New Books

Family Curses, Food Journeys, and More New Books!

Happy Tuesday, and welcome to another great day for books! I know what I’m picking up first: Things to Do When You’re Goth in the Country and Other Stories by Chavisa Woods.Because WOW, THAT TITLE. And in case you hadn’t heard, there’s a new book in Megan Whalen Turner’s Queen’s Thief series! It’s called Thick as Thieves and it is A++++. And it’s just one of the many awesome books making its debut today. You can hear about several more great books on this week’s episode of the All the Books! Rebecca and I talked about a few amazing books we loved, such as York: The Shadow Cipher, An Awkward Age, and The Push.

This week’s newsletter is sponsored by The Widow of Wall Street by Randy Susan Meyers.

A provocative new novel by bestselling author Randy Susan Meyers about the seemingly blind love of a wife for her husband as he conquers Wall Street, and her extraordinary, perhaps foolish, loyalty during his precipitous fall.
When Phoebe learns her husband’s triumph and vast reach rests on an elaborate Ponzi scheme her world unravels. Her children refuse to see her if she remains at their father’s side, but abandoning him feels cruel and impossible.

From penthouse to prison, Randy Susan Meyers’s latest novel exposes a woman struggling to survive and then redefine her life as her world crumbles.

grace and the feverGrace and the Fever by Zan Romanoff

Grace is a recent high school graduate who is holding on to a secret: she’s still a huge fan of Fever Dream, the boy band everyone loved in middle school. For Grace, the band is still an important part of her life. (She spends a lot of time squealing over it with strangers online.) Then she gets the chance to meet her idol, and she learns the truth about celebrity. A smart coming-of-age story about learning how to move on when you realize the things you think define you are no longer important.

Backlist bump: A Song to Take the World Apart by Zan Romanoff

Kintu by Jennifer Nansubuga Makumbi

Ohhhhhhhh, my friends, get ready for this one. It’s a Commonwealth Prize-winning story about the Kintu Kidda’s clan in Uganda and the centuries-long history of the family’s “cursed bloodline,” starting in 1750. Makumbi breaks the book up into six parts and details the lives of Kintu’s descendants and what it means to live in the shadow of the curse a they try to carve out their own futures. What a fantastic read!

Backlist bump: I Do Not Come to You by Chance by Adaobi Tricia Nwaubani (Another amazing Commonwealth Prize winner.)


the fact of a bodyThe Fact of a Body: A Murder and a Memoir by Alexandria Marzano-Lesnevich

I mention this on the podcast several months ago, but I just want to reiterate how amazing this book is. Marzano-Lesnevich went to Louisiana to help work with prisoners on death row, and instead found herself questioning her opposition to the death penalty when she came across a particularly heinous crime. Her investigation into the case led to reopened memories of her own childhood trauma and forced her to face some painful truths. (This book is fascinating and beautifully written, but please be aware that there are some really brutal, possibly triggering things discussed in it as well.)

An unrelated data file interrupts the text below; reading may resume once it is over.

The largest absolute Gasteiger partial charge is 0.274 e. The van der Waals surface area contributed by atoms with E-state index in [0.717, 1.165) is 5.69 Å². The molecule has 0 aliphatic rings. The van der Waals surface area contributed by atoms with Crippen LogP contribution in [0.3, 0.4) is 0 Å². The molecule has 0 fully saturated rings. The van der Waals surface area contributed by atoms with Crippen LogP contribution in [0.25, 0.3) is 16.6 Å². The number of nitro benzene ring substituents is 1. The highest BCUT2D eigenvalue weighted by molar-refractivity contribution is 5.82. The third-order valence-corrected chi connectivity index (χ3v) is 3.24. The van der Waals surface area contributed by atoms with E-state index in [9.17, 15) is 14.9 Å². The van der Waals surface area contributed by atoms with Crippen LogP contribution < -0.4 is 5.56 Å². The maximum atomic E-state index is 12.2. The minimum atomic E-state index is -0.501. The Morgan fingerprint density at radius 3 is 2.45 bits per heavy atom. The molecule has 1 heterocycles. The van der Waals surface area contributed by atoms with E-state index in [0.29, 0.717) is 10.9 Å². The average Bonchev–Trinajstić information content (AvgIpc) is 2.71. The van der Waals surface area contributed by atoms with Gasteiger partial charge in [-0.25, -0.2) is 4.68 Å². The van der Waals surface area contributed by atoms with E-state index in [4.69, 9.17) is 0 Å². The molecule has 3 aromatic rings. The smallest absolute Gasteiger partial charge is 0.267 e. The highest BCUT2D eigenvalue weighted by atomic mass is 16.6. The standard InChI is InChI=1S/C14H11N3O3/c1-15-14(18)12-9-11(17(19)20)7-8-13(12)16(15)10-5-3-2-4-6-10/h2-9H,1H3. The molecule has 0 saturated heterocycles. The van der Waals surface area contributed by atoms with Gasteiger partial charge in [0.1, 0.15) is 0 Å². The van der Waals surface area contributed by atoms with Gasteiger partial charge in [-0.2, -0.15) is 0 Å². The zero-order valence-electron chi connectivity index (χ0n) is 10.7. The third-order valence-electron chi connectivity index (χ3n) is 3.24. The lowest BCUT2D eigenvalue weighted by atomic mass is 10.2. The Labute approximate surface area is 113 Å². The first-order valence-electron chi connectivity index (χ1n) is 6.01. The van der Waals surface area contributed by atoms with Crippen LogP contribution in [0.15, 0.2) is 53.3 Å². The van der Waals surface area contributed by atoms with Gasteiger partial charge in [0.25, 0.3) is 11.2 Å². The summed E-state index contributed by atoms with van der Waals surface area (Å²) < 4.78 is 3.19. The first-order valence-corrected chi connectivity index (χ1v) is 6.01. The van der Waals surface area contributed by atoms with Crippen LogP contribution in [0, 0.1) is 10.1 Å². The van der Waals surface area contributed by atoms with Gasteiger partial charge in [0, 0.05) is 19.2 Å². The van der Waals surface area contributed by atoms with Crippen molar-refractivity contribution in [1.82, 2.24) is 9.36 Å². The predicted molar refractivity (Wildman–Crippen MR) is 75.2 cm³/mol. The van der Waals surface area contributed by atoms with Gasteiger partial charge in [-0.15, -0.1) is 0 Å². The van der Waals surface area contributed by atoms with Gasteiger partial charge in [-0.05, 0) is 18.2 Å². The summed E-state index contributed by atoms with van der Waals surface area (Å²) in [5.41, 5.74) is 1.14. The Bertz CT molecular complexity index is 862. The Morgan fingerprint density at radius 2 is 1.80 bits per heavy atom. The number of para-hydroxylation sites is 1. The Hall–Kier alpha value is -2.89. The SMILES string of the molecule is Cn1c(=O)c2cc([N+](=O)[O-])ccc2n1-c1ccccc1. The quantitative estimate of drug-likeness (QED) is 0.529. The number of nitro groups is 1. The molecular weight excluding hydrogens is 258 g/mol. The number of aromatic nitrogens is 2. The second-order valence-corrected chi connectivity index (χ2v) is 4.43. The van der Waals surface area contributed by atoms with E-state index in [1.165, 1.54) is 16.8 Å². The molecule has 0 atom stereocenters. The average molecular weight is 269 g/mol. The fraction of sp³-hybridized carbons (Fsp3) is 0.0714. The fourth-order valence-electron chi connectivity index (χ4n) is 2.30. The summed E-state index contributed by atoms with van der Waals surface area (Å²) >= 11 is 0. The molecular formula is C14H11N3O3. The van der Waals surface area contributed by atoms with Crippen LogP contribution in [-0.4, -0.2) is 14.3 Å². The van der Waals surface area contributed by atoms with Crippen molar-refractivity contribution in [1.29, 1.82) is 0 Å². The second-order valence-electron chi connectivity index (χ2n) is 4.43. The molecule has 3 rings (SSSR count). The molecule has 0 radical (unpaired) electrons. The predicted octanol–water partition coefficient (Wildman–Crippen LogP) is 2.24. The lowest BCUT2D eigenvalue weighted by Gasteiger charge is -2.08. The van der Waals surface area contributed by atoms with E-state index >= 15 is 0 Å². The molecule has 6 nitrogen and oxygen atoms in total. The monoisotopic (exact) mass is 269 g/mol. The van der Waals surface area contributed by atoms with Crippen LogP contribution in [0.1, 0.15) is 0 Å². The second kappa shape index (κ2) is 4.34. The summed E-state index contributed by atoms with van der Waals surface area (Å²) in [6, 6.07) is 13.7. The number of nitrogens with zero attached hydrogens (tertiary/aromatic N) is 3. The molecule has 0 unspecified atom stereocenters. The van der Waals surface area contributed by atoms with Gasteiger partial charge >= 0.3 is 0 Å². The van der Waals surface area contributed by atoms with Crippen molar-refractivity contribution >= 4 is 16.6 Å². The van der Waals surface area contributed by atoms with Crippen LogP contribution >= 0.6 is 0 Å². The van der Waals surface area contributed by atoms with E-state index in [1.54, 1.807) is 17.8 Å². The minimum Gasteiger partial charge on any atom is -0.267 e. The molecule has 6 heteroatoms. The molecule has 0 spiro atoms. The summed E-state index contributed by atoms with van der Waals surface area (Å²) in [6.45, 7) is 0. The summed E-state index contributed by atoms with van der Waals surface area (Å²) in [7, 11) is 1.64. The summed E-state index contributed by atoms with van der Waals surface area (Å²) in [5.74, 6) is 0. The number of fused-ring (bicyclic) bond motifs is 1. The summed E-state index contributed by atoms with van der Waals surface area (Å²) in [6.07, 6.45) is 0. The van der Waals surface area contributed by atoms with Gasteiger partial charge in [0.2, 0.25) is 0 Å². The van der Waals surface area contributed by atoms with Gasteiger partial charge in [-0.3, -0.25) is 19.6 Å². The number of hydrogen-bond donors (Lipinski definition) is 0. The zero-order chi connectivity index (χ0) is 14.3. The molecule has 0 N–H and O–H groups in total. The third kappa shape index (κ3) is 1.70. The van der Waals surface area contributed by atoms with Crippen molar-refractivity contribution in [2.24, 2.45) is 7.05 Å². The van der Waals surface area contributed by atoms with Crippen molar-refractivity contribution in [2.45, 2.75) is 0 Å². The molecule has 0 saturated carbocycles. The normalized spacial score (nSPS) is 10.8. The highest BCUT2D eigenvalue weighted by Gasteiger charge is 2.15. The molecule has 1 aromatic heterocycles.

Backlist bump: No bump, just advice to mark down After the Eclipse: A Mother’s Murder, a Daughter’s Search by Sarah Perry now, because WOW.

florence in ecstasyFlorence in Ecstasy by Jessie Chaffee

Hannah, a young woman from Boston, is trying to recover from an intense episode with an eating disorder. Seeking something new, she travels alone to Italy to soak up the beauty and culture. Drawn into the city’s seemingly insatiable lust for life, Hannah – with the help of the natives – sets off down a path of drinking, sex, and food. But will the appearance of a face from the past threaten to upend her present? A vivacious, intelligent novel about the female body, pleasure, and the turmoil of trying to find your way back to yourself.

Backlist bump: Sister Golden Hair by Darcey Steinke

give a girl a knifeGive a Girl a Knife: A Memoir by Amy Thielen

A delightful memoir about Thielen’s journey from her hometown in Minnesota – home of America’s largest French fry factory – to the kitchen’s in the finest restaurants in NYC. It’s a charming story about how hard work and perseverance still help some people achieve their dreams, and how Thielen’s roots helped her realize her goals – and ultimately brought her back home.

Backlist bump: Yes, Chef: A Memoir by Marcus Samuelsson

everywhere homeEverywhere Home: A Life in Essays by Fenton Johnson

A collection of personal essays about Johnson’s travels and the things he encounters, covering such topics as Burning Man, basketball, the AIDS epidemic, monasteries, and Oscar Wilde. These are wonderfully thoughtful and intelligent pieces that fit together with frank introspection to make a remarkable book.

Backlist bump: Small Fires: Essays by Julie Marie Wade

That’s it for me today – time to get back to reading! If you want to learn more about books new and old (and see lots of pictures of my cats, Millay and Steinbeck), or tell me about books you’re reading, or books you think I should read (I HEART RECOMMENDATIONS!), you can find me on Twitter at MissLiberty, on Instagram at FranzenComesAlive, or Litsy under ‘Liberty’!

And ICYMI, I’m writing the new Book Riot newsletter, Book Radar, which will give you all those things! You can sign up here.

Stay rad,